Contact: South London and Maudsley NHS Foundation Trust on 020 3228 6000.

                The Gresham Psychiatric Intensive Care Unit (PICU) Unit accommodates patients with acute
                behavioural disturbance and is a locked ward which serves male patients throughout the
                Borough.

                In-patient provision for mothers and babies, drug & alcohol dependency and people with eating
                disorders is also available at the Bethlem.

                Chelsham House, the elderly assessment unit for people of 65 years and over has 30 beds, a
                relatives’ room, therapy rooms and 10 day-places. It is designed to assess and treat elderly
                people with functional and/or organic mental health problems. Chelsham House is a short-term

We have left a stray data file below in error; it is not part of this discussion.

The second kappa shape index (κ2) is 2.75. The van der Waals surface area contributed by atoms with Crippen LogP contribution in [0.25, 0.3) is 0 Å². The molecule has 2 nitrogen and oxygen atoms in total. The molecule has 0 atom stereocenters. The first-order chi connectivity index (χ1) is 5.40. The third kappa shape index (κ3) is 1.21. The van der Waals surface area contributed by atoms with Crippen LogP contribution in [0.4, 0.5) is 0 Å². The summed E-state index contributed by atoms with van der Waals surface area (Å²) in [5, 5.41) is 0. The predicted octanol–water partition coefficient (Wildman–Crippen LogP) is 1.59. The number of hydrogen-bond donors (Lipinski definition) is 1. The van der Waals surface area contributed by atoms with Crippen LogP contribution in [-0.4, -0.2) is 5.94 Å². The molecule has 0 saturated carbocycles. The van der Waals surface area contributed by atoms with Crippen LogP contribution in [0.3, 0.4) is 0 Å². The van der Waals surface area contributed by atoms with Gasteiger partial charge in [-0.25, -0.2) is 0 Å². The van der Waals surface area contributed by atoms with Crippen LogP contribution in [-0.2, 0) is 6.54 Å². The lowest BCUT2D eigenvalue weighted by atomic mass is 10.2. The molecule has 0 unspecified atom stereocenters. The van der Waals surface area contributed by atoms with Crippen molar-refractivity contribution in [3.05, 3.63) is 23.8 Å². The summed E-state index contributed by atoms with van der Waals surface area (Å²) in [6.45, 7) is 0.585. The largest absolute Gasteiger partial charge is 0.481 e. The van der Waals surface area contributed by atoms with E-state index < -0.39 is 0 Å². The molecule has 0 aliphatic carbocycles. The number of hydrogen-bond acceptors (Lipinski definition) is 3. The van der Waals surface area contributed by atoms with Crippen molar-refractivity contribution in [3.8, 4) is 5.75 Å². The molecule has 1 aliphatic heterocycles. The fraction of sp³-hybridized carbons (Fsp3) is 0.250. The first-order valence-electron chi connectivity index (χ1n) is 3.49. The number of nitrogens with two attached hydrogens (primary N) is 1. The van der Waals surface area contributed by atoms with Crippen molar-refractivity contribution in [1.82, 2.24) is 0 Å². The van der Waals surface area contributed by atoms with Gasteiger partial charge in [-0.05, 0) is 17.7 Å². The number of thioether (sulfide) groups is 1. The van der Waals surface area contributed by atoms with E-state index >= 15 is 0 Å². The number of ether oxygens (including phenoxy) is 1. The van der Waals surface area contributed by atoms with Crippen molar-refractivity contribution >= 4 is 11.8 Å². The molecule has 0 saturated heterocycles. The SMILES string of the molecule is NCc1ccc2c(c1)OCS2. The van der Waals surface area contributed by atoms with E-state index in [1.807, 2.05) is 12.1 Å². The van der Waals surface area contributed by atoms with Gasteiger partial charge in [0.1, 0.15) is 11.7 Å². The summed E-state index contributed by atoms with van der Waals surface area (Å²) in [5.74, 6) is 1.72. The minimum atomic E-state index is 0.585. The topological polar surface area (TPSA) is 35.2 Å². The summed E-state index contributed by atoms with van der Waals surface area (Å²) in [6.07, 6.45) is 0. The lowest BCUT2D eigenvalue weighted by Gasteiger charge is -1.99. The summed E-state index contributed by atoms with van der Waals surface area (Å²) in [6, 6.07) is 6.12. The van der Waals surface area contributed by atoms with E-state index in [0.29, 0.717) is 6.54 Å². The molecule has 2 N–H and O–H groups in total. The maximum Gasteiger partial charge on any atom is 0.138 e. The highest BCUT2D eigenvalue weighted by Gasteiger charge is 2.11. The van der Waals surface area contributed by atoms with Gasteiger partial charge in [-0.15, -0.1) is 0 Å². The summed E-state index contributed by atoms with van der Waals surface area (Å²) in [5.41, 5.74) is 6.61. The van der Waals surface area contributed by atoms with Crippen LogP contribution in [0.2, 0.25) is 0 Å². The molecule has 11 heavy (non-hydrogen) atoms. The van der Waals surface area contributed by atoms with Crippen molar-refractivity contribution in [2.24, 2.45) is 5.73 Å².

facility provided to help people return to the community. Long term care is provided by the
                private sector at Amberley Lodge.


                Admission

                How would I be admitted to hospital?
                When people suffering from some form of mental illness need to go into hospital, most of them
                are admitted in exactly the same way as people suffering from any other kind of illness. A doctor
                has recommended that they should go into hospital and they have agreed. They are called
                voluntary, or informal, patients and are free to leave hospital at any time.

                Some patients are admitted compulsorily under a section of the Mental Health Act and kept in
                hospital for a specified length of time. This usually happens because they are seriously ill and
                unable or unwilling to give their consent. The application for admission is made either by the